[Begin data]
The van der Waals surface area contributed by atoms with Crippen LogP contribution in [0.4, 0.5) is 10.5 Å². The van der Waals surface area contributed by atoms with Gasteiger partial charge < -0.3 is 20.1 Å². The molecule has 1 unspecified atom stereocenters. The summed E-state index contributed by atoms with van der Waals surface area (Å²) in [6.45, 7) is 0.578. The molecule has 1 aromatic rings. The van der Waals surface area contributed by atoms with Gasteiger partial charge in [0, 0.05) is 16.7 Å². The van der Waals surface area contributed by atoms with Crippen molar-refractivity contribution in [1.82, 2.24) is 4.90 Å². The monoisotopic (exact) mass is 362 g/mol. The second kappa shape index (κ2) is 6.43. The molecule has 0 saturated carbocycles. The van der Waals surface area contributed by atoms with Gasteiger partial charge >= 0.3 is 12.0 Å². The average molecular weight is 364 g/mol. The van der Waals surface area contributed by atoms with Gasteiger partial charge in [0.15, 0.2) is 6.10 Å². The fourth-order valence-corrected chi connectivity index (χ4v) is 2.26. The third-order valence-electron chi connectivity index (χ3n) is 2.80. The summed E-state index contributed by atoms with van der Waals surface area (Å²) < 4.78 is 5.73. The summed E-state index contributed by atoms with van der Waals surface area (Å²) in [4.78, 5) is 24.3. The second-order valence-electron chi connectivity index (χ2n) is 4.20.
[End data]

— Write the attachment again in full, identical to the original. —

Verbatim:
The van der Waals surface area contributed by atoms with Crippen LogP contribution in [0.4, 0.5) is 10.5 Å². The van der Waals surface area contributed by atoms with Gasteiger partial charge < -0.3 is 20.1 Å². The molecule has 1 unspecified atom stereocenters. The summed E-state index contributed by atoms with van der Waals surface area (Å²) in [6.45, 7) is 0.578. The molecule has 1 aromatic rings. The van der Waals surface area contributed by atoms with Gasteiger partial charge in [0, 0.05) is 16.7 Å². The van der Waals surface area contributed by atoms with Crippen molar-refractivity contribution in [1.82, 2.24) is 4.90 Å². The monoisotopic (exact) mass is 362 g/mol. The second kappa shape index (κ2) is 6.43. The molecule has 0 saturated carbocycles. The van der Waals surface area contributed by atoms with Gasteiger partial charge >= 0.3 is 12.0 Å². The average molecular weight is 364 g/mol. The van der Waals surface area contributed by atoms with Gasteiger partial charge in [0.15, 0.2) is 6.10 Å². The fourth-order valence-corrected chi connectivity index (χ4v) is 2.26. The third-order valence-electron chi connectivity index (χ3n) is 2.80. The summed E-state index contributed by atoms with van der Waals surface area (Å²) < 4.78 is 5.73. The summed E-state index contributed by atoms with van der Waals surface area (Å²) in [4.78, 5) is 24.3. The second-order valence-electron chi connectivity index (χ2n) is 4.20.